Cleanliness is a major factor in preventing foodborne illnesses. However, 99% of people do not wash their hands correctly, and 33% of individuals use personal electronic devices while cooking and do not wash their hands after touching a device. Seven outbreaks in 2021 so far have been caused by food pathogens. Individuals 50 years of age and older are at greater risk for hospitalization due to food pathogens because of natural reduced immunity.
The Food Safety and Inspection Service (FSIS) of the U.S. Department of Agriculture inspects meat, poultry, and eggs, and ensures humane methods to slaughter livestock.1 The FSIS identifies three goals: prevent foodborne illnesses and protect public health; modernize inspection systems, policies, and the use of scientific approaches; and achieve operational excellence.
Food recalls and public health alerts
Since January 1, 2021, 8 active food recalls and 11 public health alerts have been issued for reasons of product contamination, import violation, production without benefit of inspection, misbranding, mislabeling, unreported allergens, and unfit for human consumption. Food recalls are classified as Class I: High or medium risk (reasonable probability that use of the product will cause serious, adverse health consequences or death), Class II: Low risk (remote probability for adverse health consequences), and Class III: marginal risk (will not cause adverse health consequences). In cases where a public health alert or warning is issued without a recall, the product is no longer available for purchase by the public.1 Food recalls are issued after FSIS investigations, consumer complaints, or reports of increased or clustered cases of foodborne illnesses by clinicians or public health officials. COVID-19 affected food safety in meat-processing plants across the US in 2020 and resulted in multiple actions. The federal, state, and local governments carry responsibility for food safety through inspection and monitoring, but the responsibility falls to the consumer at the point of purchase.
The FSIS is committed to helping the public learn best practices for how to buy, prepare, and store food safely, which includes information on preparing for possible weather and other emergencies that can impact food supply. COVID-19 also changed how consumers shop with a steep rise in those using food delivery services for grocery items and prepared food, triggering questions about food safety in transit.2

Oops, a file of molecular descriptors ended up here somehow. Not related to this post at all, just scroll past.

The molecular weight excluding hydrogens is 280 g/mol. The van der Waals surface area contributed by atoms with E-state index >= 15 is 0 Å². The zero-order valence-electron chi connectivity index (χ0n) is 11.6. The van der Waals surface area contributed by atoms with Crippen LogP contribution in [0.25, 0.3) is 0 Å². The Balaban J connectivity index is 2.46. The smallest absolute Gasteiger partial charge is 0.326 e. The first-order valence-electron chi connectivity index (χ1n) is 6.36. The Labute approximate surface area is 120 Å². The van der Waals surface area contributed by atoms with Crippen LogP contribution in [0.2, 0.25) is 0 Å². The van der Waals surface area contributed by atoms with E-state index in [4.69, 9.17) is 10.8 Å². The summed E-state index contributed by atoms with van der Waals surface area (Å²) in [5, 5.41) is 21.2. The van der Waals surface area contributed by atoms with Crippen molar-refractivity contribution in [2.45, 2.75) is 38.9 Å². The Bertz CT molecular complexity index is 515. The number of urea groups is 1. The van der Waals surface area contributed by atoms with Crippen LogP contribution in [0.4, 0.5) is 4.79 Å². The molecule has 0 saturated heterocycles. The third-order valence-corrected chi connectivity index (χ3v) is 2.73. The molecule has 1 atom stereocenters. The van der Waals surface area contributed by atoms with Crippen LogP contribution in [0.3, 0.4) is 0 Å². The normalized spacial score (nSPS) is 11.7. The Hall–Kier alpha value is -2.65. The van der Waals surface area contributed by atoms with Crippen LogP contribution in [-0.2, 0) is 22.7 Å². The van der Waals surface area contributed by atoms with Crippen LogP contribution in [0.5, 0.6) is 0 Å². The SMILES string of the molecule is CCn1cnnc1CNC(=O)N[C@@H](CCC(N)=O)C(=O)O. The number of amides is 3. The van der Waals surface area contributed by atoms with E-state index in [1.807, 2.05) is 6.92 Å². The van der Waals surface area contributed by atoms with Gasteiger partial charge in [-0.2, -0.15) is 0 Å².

Awareness of food safety
The FSIS offers four rules for food safety: Clean, Separate, Cook, and Chill. These present major challenges for those who are homeless, live in shelters, or are too poor to afford food. How can food safety be a concern when food insecurity dominates these peoples' lives? Grenier and Wynn followed food safety principles in establishing a nurse-led food surplus program to donate unconsumed food from a hospital to local shelters for distribution to families in need.3
In assessing the impact of social determinants of health on a patient's health status, NPs ask questions about food practices. Be mindful and respectful in providing patient-centered care. In working with other professionals, improving access not just to healthy and adequate food but also ensuring safe food handling to prevent foodborne illnesses among patients are fundamental to nursing practice. These are all things to keep in mind this month, as September is National Food Safety Education Month.
Jamesetta A. Newland, PhD, FNP-BC, FAANP, DPNAP, FAAN
Editor-in-Chief [email protected]
1. U.S. Department of Agriculture, Food Safety and Inspection Service. Food safety. www.fsis.usda.gov/about-fsis
3. Grenier J, Wynn N. A nurse-led intervention to address food insecurity in Chicago. OJIN
. 2018;23(3):Manuscript 4. DOI:10.3912/OJIN.Vol23No03Man04.